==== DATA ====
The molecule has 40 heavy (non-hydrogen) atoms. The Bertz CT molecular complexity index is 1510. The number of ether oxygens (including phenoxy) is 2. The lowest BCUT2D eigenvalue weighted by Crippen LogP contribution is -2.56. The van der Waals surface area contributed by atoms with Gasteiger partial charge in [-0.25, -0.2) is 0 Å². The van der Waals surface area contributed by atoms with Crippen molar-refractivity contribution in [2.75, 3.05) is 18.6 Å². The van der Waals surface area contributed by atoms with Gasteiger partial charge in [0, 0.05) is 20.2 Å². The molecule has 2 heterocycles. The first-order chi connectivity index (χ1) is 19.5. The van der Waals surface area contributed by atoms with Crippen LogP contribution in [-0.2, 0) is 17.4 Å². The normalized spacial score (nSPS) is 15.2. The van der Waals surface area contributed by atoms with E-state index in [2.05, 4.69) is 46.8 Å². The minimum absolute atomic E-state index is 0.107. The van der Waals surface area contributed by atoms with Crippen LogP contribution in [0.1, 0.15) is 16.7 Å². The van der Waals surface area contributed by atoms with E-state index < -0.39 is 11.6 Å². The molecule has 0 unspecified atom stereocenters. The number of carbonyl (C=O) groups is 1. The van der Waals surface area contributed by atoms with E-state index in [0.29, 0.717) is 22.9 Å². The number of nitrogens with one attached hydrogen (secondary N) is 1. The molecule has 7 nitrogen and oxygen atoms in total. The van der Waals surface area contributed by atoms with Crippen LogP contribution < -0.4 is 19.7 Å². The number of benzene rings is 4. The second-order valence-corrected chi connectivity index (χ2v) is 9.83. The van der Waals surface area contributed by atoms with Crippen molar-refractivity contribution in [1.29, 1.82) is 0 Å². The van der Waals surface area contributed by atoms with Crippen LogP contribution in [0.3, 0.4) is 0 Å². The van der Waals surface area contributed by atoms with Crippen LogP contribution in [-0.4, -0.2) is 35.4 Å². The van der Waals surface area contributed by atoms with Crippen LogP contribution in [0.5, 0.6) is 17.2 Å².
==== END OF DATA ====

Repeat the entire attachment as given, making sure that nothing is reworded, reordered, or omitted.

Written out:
The molecule has 40 heavy (non-hydrogen) atoms. The Bertz CT molecular complexity index is 1510. The number of ether oxygens (including phenoxy) is 2. The lowest BCUT2D eigenvalue weighted by Crippen LogP contribution is -2.56. The van der Waals surface area contributed by atoms with Gasteiger partial charge in [-0.25, -0.2) is 0 Å². The van der Waals surface area contributed by atoms with Crippen molar-refractivity contribution in [2.75, 3.05) is 18.6 Å². The van der Waals surface area contributed by atoms with Gasteiger partial charge in [0, 0.05) is 20.2 Å². The molecule has 2 heterocycles. The first-order chi connectivity index (χ1) is 19.5. The van der Waals surface area contributed by atoms with Crippen LogP contribution in [-0.2, 0) is 17.4 Å². The normalized spacial score (nSPS) is 15.2. The van der Waals surface area contributed by atoms with E-state index in [2.05, 4.69) is 46.8 Å². The minimum absolute atomic E-state index is 0.107. The van der Waals surface area contributed by atoms with Crippen LogP contribution in [0.1, 0.15) is 16.7 Å². The van der Waals surface area contributed by atoms with E-state index < -0.39 is 11.6 Å². The molecule has 0 unspecified atom stereocenters. The number of carbonyl (C=O) groups is 1. The van der Waals surface area contributed by atoms with E-state index in [0.29, 0.717) is 22.9 Å². The number of nitrogens with one attached hydrogen (secondary N) is 1. The molecule has 7 nitrogen and oxygen atoms in total. The van der Waals surface area contributed by atoms with Crippen LogP contribution < -0.4 is 19.7 Å². The number of benzene rings is 4. The second-order valence-corrected chi connectivity index (χ2v) is 9.83. The van der Waals surface area contributed by atoms with Crippen molar-refractivity contribution in [1.29, 1.82) is 0 Å². The van der Waals surface area contributed by atoms with Crippen LogP contribution in [0.3, 0.4) is 0 Å². The van der Waals surface area contributed by atoms with Crippen LogP contribution in [-0.4, -0.2) is 35.4 Å². The van der Waals surface area contributed by atoms with Crippen LogP contribution in [0.5, 0.6) is 17.2 Å².